In October 2014 I published a blog entitled Let’s Ban Multitasking. It was filled with advice (from high up on my soapbox) about how we should eliminate distractibility that inevitably arises when we multitask in favor of adopting a singular focus. The examples cited were all from the workplace – don’t multitask in meetings, don’t document multitasking as a required skill in job descriptions, etc. I still stand by these suggestions –and I make a conscious effort to apply this logic to increase my effectiveness as situations present themselves.
Daylight savings time came to town this weekend, signaling a shift in the seasons and shining a light on new possibilities. Longer days and warmer temperatures are perfect for rethinking stale habits and rebuilding lost boundaries. Try one (or all) of these hacks for a week and watch yourself spring into wellbeing:
BOOK REVIEW: Simple Habits for Complex Times: Powerful Practices for Leaders, Jennifer Garvey Berger and Keith Johnston (Standford, 2015)
Many of us will have time off during the holidays, but will we really take a break? Despite being out of the office, 44% of us will be checking work email during vacation. Instead of that, be part of the 56% who unplug and take a real breather. Try one of these easy ways to take the first step:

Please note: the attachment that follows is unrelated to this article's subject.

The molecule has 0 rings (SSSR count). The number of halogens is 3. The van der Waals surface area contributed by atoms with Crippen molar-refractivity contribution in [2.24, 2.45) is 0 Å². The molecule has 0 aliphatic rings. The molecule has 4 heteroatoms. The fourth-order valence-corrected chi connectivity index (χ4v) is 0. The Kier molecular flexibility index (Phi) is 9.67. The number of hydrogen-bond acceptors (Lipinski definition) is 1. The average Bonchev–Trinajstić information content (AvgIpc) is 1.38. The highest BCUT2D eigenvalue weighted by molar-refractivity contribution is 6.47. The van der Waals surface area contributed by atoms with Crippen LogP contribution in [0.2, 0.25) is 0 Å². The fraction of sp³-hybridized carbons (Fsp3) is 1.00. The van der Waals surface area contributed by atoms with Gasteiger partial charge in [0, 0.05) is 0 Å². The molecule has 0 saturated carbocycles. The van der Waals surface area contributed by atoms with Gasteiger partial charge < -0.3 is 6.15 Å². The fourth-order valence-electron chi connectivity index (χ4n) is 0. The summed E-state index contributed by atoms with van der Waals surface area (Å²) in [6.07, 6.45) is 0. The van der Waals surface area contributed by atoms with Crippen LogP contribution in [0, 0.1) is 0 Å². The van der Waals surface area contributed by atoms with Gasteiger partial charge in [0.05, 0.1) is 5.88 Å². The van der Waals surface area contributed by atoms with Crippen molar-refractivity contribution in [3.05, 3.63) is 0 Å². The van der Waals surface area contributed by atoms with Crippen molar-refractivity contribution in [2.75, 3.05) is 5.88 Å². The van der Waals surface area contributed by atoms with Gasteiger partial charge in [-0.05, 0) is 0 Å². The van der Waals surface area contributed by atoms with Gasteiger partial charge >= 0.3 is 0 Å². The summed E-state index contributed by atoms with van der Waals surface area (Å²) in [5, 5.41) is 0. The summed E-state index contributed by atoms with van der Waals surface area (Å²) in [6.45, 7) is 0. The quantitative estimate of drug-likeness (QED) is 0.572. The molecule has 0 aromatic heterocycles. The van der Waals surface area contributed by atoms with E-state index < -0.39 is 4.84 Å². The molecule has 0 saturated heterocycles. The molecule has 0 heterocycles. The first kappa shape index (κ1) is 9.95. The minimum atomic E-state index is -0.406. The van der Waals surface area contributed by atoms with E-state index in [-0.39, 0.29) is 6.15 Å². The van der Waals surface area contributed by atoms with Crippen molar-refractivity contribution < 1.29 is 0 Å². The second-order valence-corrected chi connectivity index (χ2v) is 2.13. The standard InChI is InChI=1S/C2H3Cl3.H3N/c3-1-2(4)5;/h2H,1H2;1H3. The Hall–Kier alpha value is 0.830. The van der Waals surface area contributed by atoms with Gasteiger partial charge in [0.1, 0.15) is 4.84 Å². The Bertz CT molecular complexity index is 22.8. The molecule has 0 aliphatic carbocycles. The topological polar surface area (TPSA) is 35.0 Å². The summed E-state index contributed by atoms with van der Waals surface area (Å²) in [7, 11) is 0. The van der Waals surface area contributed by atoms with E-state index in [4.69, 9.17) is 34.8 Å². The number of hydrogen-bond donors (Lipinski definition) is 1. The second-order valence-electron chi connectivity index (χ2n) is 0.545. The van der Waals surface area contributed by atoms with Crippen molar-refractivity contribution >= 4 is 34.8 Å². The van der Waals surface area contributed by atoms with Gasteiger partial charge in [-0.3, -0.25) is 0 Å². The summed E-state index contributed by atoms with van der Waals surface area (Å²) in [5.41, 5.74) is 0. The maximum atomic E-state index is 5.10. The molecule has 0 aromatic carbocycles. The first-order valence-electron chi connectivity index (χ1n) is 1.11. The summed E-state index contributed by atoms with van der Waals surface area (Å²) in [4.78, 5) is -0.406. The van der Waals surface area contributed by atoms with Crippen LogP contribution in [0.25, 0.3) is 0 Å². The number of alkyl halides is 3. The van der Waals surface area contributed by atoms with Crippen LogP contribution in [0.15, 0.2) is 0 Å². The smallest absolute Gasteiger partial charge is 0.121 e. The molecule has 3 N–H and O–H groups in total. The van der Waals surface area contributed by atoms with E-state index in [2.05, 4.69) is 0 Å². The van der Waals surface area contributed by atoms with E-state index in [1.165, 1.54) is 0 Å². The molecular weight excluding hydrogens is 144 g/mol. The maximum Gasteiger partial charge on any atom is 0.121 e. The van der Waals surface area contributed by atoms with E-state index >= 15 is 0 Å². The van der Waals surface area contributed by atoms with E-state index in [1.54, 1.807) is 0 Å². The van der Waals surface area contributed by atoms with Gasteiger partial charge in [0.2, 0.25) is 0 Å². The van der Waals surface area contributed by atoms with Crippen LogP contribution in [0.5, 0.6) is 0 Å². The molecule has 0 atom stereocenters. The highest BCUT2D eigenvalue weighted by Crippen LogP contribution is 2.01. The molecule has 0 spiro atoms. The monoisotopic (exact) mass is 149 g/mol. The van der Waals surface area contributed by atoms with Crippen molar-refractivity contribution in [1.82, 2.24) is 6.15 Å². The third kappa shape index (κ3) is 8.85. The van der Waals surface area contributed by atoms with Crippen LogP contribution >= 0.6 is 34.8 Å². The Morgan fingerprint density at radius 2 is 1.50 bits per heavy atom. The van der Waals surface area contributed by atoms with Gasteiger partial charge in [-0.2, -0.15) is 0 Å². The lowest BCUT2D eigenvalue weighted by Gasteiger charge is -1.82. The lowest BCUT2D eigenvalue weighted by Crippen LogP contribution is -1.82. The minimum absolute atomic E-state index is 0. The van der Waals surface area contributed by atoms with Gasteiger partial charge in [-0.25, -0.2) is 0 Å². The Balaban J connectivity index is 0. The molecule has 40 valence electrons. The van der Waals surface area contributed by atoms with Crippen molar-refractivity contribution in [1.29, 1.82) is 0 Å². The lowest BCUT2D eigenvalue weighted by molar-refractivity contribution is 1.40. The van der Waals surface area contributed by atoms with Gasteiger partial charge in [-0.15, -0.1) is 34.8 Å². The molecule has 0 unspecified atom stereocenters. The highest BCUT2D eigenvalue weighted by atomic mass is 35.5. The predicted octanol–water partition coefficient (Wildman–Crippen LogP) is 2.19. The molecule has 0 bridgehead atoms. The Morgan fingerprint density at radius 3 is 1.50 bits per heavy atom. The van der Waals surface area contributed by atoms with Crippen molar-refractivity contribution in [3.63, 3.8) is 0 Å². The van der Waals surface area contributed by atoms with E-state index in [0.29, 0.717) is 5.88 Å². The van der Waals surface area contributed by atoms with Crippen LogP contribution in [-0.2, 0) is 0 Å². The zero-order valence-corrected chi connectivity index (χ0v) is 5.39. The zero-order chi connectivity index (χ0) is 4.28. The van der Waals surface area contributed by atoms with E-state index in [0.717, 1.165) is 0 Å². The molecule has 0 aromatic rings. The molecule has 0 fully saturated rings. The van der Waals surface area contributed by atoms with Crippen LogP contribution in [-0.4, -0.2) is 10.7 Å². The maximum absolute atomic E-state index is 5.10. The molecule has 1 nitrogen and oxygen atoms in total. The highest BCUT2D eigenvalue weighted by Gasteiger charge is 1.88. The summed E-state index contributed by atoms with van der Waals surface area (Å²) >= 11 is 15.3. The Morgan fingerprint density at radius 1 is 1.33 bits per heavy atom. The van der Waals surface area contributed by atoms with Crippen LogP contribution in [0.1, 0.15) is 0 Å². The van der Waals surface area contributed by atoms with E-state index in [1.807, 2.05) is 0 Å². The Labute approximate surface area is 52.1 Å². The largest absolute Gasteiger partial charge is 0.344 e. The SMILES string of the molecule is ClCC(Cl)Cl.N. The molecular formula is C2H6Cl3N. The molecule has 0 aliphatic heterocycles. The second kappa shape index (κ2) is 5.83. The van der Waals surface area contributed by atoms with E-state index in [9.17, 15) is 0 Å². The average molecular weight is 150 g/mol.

I remember when I learned to drive. There were no cell phones back then or GPS, just my 8-track tape deck and AM/FM radio. Fast forward to Oct. 1st, 2014 when a new law went info effect where I live in Vermont that bans the use of handheld portable electronic devices while operating a car. Vermont is only one of 12 states (plus D.C., Puerto Rico, Guam and the U.S. Virgin Islands) to have such a law, although there are 44 states (plus D.C., Puerto Rico, Guam and the U.S. Virgin Islands), which have laws banning text messaging for all drivers.
"doing more with less" or simply doing less with less? how execution cultures get things done by michele comette
There are many organizations and individuals out there who have subscribed to the notion of needing to “do more with less” in order to succeed in the ever-changing economic climate. In addition to implementing legitimate ways to become more lean and effective (e.g. waste reduction, work flow re-engineering), organizations are requiring their talent to become more agile and nimble, more innovative, and more strategic in order to remain competitive in the business landscape, all with less resources and less time. If everything is a priority, how do we get everything done without burning out?
Assuming you agree that time is valuable, ask yourself these questions: